Episode 1678: Camel Up

http://www.darthsanddroids.net/episodes/1678.html

Episode 1678: Camel Up

The good thing about mechanical constructs is you can ignore the square-cube law with impunity.

Actually, the good thing about roleplaying games is you can ignore the square-cube law with impunity, even for biological beings. Thus the presence of ants bigger than people, gorillas bigger than houses, and flying lizards bigger than small jet planes.

[Reminder: Our guest commentators have not seen Rogue One. Part of the fun is seeing how their untainted impressions re-interpret the movie through the lens of our comic.]

Keybounce writes:

I find myself thinking back to the earliest strips, when after taking out the first round of droids with ease, the GM brought out some advanced droids just to give the players a challenge.

I'm also reminded of times when the players would boast about being able to take out a number of what should have been high end enemy units in a single round without using any consumable items or "N per day" abilities/spells.

20 times the firepower, triple the range, and "how much times the XP?" Is a good example of a player that has gotten far too overconfident.

Let's not forget the look on the soldiers, in panel 4.5. They have stopped firing, are looking up, and are about to fail a morale check.

I could understand Jim doing something silly here. He plays to turn off his brain. Pete seems far more of a tactical gamer, someone used to hex-style wargames. I can't see him doing something this bad unless he is thoroughly underestimating the GM.

And you know, that could explain all of this. The players are thoroughly convinced that no matter what happens, given everything else they've been able to get away with in this campaign, this will be another walk in the park. The GM will let them win. A cake run.

It's a lie, of course.

— Keybounce

aurilee writes:

Nothing phases Pete when he has a battle mat out.

He can take out those Walkers without any silly rope tricks.

I have to wonder here what this was like in the movie. Is Chirrut actually crazy and started some off-the-wall firefight? Or was the Empire just not totally clueless and figured out where the Rebel ship was? (Only to be startled by the awesomeness that is a blind monk of course.)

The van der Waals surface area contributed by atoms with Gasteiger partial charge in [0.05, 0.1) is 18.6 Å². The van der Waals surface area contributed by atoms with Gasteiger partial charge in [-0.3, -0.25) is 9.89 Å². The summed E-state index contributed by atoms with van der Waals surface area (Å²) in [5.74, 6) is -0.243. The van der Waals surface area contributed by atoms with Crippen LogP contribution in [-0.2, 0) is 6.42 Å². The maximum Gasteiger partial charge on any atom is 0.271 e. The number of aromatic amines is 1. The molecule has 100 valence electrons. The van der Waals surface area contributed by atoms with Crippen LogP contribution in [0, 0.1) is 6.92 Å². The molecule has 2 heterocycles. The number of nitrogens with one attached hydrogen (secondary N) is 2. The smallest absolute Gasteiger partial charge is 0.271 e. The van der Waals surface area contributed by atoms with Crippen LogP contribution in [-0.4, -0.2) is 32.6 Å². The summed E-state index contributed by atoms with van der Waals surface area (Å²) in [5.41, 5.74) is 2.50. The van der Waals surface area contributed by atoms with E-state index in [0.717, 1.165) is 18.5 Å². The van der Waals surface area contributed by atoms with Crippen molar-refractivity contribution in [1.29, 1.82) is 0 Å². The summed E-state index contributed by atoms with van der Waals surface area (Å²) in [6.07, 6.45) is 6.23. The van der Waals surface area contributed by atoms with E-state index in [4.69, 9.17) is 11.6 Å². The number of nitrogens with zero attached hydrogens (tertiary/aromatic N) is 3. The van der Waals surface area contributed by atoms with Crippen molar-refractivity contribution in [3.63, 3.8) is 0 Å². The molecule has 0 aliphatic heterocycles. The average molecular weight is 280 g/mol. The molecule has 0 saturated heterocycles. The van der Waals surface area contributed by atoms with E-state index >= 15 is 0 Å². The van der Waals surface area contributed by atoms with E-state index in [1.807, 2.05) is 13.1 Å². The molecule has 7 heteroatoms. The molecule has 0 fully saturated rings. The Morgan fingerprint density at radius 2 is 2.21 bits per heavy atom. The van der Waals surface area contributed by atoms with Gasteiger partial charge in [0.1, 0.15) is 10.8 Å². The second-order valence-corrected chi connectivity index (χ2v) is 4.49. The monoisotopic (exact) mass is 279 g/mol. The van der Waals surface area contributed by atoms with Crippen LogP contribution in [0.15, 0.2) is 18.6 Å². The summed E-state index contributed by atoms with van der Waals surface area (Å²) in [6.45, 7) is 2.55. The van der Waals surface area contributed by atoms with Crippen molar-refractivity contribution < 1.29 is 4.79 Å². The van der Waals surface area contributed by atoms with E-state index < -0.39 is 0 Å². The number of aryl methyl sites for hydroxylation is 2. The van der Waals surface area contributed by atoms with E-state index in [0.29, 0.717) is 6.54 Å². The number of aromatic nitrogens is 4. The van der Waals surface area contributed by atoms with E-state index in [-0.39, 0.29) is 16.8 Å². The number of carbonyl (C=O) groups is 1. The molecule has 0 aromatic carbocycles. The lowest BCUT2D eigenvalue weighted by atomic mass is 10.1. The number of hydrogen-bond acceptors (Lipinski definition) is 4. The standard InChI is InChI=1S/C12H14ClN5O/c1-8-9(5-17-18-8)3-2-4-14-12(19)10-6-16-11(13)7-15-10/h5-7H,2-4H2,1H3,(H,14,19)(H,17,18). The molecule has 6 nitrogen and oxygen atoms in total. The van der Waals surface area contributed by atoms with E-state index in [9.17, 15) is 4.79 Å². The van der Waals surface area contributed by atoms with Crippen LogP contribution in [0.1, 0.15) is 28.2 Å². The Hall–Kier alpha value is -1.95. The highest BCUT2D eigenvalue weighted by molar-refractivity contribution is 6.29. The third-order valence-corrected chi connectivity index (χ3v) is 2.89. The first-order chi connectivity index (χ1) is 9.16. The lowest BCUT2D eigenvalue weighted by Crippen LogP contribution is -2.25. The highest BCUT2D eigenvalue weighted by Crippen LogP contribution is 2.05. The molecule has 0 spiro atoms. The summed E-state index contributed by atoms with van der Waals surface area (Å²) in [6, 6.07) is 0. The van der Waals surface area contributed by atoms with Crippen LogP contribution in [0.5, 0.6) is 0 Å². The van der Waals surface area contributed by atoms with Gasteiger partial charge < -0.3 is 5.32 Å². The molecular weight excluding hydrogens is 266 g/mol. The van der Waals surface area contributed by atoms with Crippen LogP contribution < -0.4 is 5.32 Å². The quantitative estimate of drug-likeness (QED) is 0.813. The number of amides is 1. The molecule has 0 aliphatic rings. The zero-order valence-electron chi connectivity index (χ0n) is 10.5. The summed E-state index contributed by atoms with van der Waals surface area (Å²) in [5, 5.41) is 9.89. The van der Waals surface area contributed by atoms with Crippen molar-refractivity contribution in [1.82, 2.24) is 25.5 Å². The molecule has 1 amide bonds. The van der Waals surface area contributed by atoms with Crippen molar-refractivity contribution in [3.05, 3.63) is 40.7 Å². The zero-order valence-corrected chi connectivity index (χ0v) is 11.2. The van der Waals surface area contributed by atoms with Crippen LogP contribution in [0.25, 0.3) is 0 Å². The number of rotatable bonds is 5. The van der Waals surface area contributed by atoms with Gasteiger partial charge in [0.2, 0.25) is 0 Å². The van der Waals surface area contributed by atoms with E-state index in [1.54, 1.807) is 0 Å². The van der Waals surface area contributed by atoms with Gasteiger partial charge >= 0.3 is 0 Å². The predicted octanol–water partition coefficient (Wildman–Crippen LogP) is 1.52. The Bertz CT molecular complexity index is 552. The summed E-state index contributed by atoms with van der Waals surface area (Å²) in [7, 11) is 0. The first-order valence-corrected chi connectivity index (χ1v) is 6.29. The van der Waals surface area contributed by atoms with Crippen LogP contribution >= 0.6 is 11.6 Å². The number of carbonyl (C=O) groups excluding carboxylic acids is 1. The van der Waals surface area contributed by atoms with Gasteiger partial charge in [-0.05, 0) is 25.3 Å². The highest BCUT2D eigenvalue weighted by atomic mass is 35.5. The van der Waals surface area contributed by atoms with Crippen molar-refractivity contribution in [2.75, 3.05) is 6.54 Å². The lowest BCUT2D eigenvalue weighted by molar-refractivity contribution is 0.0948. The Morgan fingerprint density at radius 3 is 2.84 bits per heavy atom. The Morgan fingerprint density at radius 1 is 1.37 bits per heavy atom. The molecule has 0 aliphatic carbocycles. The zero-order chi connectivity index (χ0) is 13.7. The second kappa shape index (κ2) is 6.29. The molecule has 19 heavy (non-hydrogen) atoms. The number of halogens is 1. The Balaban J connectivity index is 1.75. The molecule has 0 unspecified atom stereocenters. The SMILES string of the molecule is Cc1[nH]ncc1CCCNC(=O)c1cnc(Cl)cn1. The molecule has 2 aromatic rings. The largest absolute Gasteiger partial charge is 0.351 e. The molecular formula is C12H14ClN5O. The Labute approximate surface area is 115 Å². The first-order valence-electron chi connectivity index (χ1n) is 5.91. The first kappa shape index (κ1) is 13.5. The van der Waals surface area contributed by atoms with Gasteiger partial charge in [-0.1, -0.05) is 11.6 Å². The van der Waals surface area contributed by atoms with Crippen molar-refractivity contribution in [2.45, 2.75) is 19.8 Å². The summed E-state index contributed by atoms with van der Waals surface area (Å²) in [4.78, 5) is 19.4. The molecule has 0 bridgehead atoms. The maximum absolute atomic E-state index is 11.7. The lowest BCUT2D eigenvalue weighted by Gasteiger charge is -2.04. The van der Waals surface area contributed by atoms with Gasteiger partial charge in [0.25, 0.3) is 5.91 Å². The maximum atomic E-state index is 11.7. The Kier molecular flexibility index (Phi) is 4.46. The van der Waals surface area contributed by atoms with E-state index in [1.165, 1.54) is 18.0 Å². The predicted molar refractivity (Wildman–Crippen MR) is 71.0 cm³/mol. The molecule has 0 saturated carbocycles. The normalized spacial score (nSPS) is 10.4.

— aurilee

Transcript

Episode 1677: Aces and Eights

http://www.darthsanddroids.net/episodes/1677.html

Episode 1677: Aces and Eights

If your players are puzzled by something, and then one says, "Aha! It must be [whatever]!" - even if it wasn't remotely what you were thinking - let them have it occasionally. They'll think they are so clever at having worked out your puzzle, and you won't have the stress of them failing to read the most obvious clues like they usually do.

[Reminder: Our guest commentators have not seen Rogue One. Part of the fun is seeing how their untainted impressions re-interpret the movie through the lens of our comic.]

aurilee writes:

Even today's technology has functionality that (supposedly) can detect if the hand/finger being scanned is attached to an alive person. Imperial engineering at its finest as usual.

And in the GM's defense, the chance of a laser sword (a highly specialised Jedi weapon) being left lying around some random Imperial base is basically nothing.

But then, who hasn't found a bronze dagger in some formerly-animated slime. Anything could happen really.

— aurilee

Keybounce writes:

Ah, yes. The biometric scanner. Prevent a stolen password, ensure a stolen hand. Clearly, working at a place with biometric scanners must come with hazardous pay.

And personally, rolling only one die and not looking at the result? Pick up a whole handful of dice and then drop them without looking at the result.

"Portentously"? I look at that word, I see the first four letters, and I think of an absolutely giant door in a videogame that swings open to reveal a normal sized door hidden behind (Portal :-)